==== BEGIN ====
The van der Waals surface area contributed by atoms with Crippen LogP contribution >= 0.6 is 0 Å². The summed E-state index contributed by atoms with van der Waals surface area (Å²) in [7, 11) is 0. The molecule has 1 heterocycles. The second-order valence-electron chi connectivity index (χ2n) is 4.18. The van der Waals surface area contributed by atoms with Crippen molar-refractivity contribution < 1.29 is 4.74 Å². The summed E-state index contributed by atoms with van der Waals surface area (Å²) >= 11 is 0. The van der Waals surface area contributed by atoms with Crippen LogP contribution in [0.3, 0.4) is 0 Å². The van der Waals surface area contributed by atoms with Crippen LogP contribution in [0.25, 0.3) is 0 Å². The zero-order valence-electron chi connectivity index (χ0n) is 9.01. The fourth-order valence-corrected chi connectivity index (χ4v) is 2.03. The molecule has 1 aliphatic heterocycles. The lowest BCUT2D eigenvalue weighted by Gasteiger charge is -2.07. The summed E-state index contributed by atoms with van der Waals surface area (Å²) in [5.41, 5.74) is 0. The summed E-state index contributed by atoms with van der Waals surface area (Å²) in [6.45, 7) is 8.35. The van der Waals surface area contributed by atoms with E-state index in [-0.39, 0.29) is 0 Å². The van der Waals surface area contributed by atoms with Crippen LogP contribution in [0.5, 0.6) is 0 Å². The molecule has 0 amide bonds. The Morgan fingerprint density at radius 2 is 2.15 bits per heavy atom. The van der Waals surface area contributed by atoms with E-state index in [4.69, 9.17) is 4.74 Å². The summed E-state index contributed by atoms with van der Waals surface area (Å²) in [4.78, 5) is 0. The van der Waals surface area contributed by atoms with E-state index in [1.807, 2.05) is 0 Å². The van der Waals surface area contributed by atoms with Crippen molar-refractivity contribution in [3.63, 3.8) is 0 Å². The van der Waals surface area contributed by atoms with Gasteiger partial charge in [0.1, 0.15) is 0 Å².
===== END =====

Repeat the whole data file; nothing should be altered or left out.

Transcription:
The van der Waals surface area contributed by atoms with Crippen LogP contribution >= 0.6 is 0 Å². The summed E-state index contributed by atoms with van der Waals surface area (Å²) in [7, 11) is 0. The molecule has 1 heterocycles. The second-order valence-electron chi connectivity index (χ2n) is 4.18. The van der Waals surface area contributed by atoms with Crippen molar-refractivity contribution < 1.29 is 4.74 Å². The summed E-state index contributed by atoms with van der Waals surface area (Å²) >= 11 is 0. The van der Waals surface area contributed by atoms with Crippen LogP contribution in [0.3, 0.4) is 0 Å². The van der Waals surface area contributed by atoms with Crippen LogP contribution in [0.25, 0.3) is 0 Å². The zero-order valence-electron chi connectivity index (χ0n) is 9.01. The fourth-order valence-corrected chi connectivity index (χ4v) is 2.03. The molecule has 1 aliphatic heterocycles. The lowest BCUT2D eigenvalue weighted by Gasteiger charge is -2.07. The summed E-state index contributed by atoms with van der Waals surface area (Å²) in [5.41, 5.74) is 0. The summed E-state index contributed by atoms with van der Waals surface area (Å²) in [6.45, 7) is 8.35. The van der Waals surface area contributed by atoms with E-state index in [-0.39, 0.29) is 0 Å². The van der Waals surface area contributed by atoms with Crippen LogP contribution in [0.5, 0.6) is 0 Å². The molecule has 0 amide bonds. The Morgan fingerprint density at radius 2 is 2.15 bits per heavy atom. The van der Waals surface area contributed by atoms with E-state index in [4.69, 9.17) is 4.74 Å². The summed E-state index contributed by atoms with van der Waals surface area (Å²) in [4.78, 5) is 0. The van der Waals surface area contributed by atoms with E-state index in [1.807, 2.05) is 0 Å². The van der Waals surface area contributed by atoms with Crippen molar-refractivity contribution in [3.63, 3.8) is 0 Å². The van der Waals surface area contributed by atoms with Gasteiger partial charge in [0.1, 0.15) is 0 Å².